A collage of photographs hangs on a wall in my dining room. An arrangement of black and whites set against various magazine clippings, cut to perfection. It really is quite a work of art. And tonight, as I walked through the room, I stopped and stared. It was as if I had seen these photos for the first time, one in particular.
A round faced girl sits squinting into the sunlight, staring at something unknown. She is thinking. And behind her sits a young man, squinting into the sunlight, staring at the girl. They are sitting on the railroad tracks that run behind the old Depot in Shawnee. They are so young. My engagement photos, taken five years ago this very month. And while I remember the day well, riding in my broken-up Chevy Cavalier with the windows down, Toni and Kara in the backseat and Luke driving about to the various desireable locations Toni had scouted for these pictures, I realized that I do not remember this girl. And as I sat in a bath tonight, I tried to think of who she was, and who she has become.
In the picture, I marvel at the svelte contours of a body that has not known childbirth, and I see the puffs of baby fat in her cheeks that have since been outgrown. Her eyes are steely and determined, and her posture is aloof, even unto the man she will soon marry. I see she is defensive. But what about the things I cannot see?
I remember that she still thought she would be a defense attourney and hated the very idea of having children. She cared more about being a size six than about being healthy. She had a propensity toward unkindness, but was feircely loyal. She loved clothes. She hated to be shushed. And she smoked too much. She held fast to radical political beleifs. She argued with everyone. Devil's Advocate was not just a game. She claimed to be Agnostic.
Her foresight was limited. She did not expect to spend years fighting for the acceptance of her in-laws. She did not know she would drop out of school before her wedding even came. She did not know that in a few short months, she would be effectively fired from a job she loved. She did not know she would spend months working eighty hours a week for peanuts and then shuffle off to Chicago only to fail at big-city life. She would not know about moving to Dallas, Norman, Wyoming. She would not know then that life is never measured by what you do, but rather by who you are.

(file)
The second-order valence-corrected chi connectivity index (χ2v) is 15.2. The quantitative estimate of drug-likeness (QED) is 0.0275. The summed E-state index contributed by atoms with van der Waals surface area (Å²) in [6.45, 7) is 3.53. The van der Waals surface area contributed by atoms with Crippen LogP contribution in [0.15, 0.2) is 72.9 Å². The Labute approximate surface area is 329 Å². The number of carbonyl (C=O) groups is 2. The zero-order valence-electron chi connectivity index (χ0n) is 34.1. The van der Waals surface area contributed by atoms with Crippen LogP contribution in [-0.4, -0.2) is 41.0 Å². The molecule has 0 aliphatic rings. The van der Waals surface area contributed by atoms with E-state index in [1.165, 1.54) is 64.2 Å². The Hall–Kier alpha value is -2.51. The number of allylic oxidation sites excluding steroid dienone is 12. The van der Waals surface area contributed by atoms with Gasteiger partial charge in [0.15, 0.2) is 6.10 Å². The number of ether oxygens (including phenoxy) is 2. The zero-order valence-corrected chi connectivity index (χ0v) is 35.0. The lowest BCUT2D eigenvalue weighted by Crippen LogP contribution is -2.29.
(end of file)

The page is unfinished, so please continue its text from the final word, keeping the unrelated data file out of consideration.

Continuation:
She knew nothing of love. She knew nothing of loss. She would not have expected anguish over two lost embryos, or have expected such great joy over the two that succeeded. She would never have been a stay-at-home-mom. She would never have so vehemently protected her privacy and relationship with that man by whom she sat. She would not have expected to so easily follow him to the ends of the earth on a whim, despite those ever-nearing vows. I know she did not know what life would bring her, or she would probably have fought harder against the tide. She did not know her life would be wonderful. I know she still wondered where she would be if she had taken pre-acceptance to Harvard. Well, she still wonders that. But she looked down her nose at those she found did not meet her standards intellectually, economically and socially. She had no sense of community. She had no sense of self.
But as I looked at her, I felt awed. I realized that though I do not remember her well, I do KNOW her. Little pieces of her still lurk about in corners of my head. On those days when you wish yourself out of your life, you look back at those photographs in your head and walk yourself down another path. Because life is always bittersweet with wondering. She reminds me to keep wishing and wanting more. But now, I wish for more and want more, not just for myself. I prefer it that way.
And so I will leave her just where she is, hanging on the wall, squinting out at something unknown. Thinking. And I will hope that when I pass that picture, that will be the message to which I cling. Look outward, cling to the unkown, think. Because who knows where you will be five years from now.